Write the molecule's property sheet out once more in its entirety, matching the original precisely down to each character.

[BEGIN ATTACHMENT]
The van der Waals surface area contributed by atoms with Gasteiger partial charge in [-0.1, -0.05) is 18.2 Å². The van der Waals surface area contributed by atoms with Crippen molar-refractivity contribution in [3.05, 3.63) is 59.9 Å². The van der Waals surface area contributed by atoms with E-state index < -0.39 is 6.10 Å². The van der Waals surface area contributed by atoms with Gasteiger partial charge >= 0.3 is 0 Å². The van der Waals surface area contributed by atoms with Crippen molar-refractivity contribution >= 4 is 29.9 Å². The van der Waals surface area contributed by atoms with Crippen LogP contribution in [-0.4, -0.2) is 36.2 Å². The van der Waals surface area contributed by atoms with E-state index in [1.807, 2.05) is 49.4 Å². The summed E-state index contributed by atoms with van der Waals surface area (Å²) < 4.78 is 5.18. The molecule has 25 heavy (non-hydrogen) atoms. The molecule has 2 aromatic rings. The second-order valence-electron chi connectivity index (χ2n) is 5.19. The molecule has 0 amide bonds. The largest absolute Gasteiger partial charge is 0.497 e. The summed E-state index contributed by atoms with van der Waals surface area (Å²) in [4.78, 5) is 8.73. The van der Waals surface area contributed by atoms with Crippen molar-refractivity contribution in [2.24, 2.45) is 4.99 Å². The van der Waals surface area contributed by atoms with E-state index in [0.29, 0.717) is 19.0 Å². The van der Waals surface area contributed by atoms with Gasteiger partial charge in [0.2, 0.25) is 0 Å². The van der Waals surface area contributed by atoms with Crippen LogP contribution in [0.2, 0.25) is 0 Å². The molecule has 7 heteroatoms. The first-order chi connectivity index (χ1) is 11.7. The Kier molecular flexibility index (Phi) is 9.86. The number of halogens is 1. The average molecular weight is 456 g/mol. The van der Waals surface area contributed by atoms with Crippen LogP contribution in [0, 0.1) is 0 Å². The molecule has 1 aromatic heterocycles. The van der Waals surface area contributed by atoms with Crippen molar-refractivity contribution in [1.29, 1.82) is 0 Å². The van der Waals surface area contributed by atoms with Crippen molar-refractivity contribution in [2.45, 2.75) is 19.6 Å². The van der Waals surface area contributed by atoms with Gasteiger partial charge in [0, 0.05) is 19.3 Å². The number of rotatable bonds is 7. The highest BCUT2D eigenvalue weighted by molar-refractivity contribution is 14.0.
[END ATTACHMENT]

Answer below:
The van der Waals surface area contributed by atoms with Gasteiger partial charge in [-0.1, -0.05) is 18.2 Å². The van der Waals surface area contributed by atoms with Crippen molar-refractivity contribution in [3.05, 3.63) is 59.9 Å². The van der Waals surface area contributed by atoms with E-state index < -0.39 is 6.10 Å². The van der Waals surface area contributed by atoms with Gasteiger partial charge >= 0.3 is 0 Å². The van der Waals surface area contributed by atoms with Crippen molar-refractivity contribution >= 4 is 29.9 Å². The van der Waals surface area contributed by atoms with Crippen LogP contribution in [-0.4, -0.2) is 36.2 Å². The van der Waals surface area contributed by atoms with E-state index in [1.807, 2.05) is 49.4 Å². The summed E-state index contributed by atoms with van der Waals surface area (Å²) < 4.78 is 5.18. The molecule has 25 heavy (non-hydrogen) atoms. The molecule has 2 aromatic rings. The second-order valence-electron chi connectivity index (χ2n) is 5.19. The molecule has 0 amide bonds. The largest absolute Gasteiger partial charge is 0.497 e. The summed E-state index contributed by atoms with van der Waals surface area (Å²) in [4.78, 5) is 8.73. The van der Waals surface area contributed by atoms with Crippen molar-refractivity contribution in [2.24, 2.45) is 4.99 Å². The van der Waals surface area contributed by atoms with E-state index in [0.29, 0.717) is 19.0 Å². The van der Waals surface area contributed by atoms with Gasteiger partial charge in [0.2, 0.25) is 0 Å². The van der Waals surface area contributed by atoms with Crippen LogP contribution in [0.2, 0.25) is 0 Å². The molecule has 7 heteroatoms. The first-order chi connectivity index (χ1) is 11.7. The Kier molecular flexibility index (Phi) is 9.86. The number of halogens is 1. The average molecular weight is 456 g/mol. The van der Waals surface area contributed by atoms with Crippen LogP contribution in [0, 0.1) is 0 Å². The molecule has 1 aromatic heterocycles. The van der Waals surface area contributed by atoms with Crippen molar-refractivity contribution in [1.29, 1.82) is 0 Å². The van der Waals surface area contributed by atoms with Crippen molar-refractivity contribution in [2.45, 2.75) is 19.6 Å². The van der Waals surface area contributed by atoms with Gasteiger partial charge in [0, 0.05) is 19.3 Å². The number of rotatable bonds is 7. The highest BCUT2D eigenvalue weighted by molar-refractivity contribution is 14.0.